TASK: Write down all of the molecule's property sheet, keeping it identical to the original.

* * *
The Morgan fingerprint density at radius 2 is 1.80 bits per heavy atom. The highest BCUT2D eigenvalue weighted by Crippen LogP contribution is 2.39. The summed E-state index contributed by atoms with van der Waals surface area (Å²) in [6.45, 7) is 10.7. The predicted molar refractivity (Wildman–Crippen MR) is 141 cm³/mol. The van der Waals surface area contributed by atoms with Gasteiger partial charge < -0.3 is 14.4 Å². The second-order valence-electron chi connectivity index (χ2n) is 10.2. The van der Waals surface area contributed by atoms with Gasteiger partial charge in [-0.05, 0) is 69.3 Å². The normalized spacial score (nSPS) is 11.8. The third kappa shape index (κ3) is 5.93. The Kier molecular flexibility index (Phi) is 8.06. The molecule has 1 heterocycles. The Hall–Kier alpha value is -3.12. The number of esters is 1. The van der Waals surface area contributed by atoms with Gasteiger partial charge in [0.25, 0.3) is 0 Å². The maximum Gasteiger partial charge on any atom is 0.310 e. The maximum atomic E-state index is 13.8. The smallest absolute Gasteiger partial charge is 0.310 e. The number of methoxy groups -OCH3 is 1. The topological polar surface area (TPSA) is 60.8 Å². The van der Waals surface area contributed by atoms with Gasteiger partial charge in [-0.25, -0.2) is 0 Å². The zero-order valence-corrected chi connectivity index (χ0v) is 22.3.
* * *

The Morgan fingerprint density at radius 2 is 1.80 bits per heavy atom. The highest BCUT2D eigenvalue weighted by Crippen LogP contribution is 2.39. The summed E-state index contributed by atoms with van der Waals surface area (Å²) in [6.45, 7) is 10.7. The predicted molar refractivity (Wildman–Crippen MR) is 141 cm³/mol. The van der Waals surface area contributed by atoms with Gasteiger partial charge < -0.3 is 14.4 Å². The second-order valence-electron chi connectivity index (χ2n) is 10.2. The van der Waals surface area contributed by atoms with Gasteiger partial charge in [-0.05, 0) is 69.3 Å². The normalized spacial score (nSPS) is 11.8. The third kappa shape index (κ3) is 5.93. The Kier molecular flexibility index (Phi) is 8.06. The molecule has 1 heterocycles. The Hall–Kier alpha value is -3.12. The number of esters is 1. The van der Waals surface area contributed by atoms with Gasteiger partial charge in [0.25, 0.3) is 0 Å². The maximum Gasteiger partial charge on any atom is 0.310 e. The maximum atomic E-state index is 13.8. The smallest absolute Gasteiger partial charge is 0.310 e. The number of methoxy groups -OCH3 is 1. The topological polar surface area (TPSA) is 60.8 Å². The van der Waals surface area contributed by atoms with Gasteiger partial charge in [-0.25, -0.2) is 0 Å². The zero-order valence-corrected chi connectivity index (χ0v) is 22.3.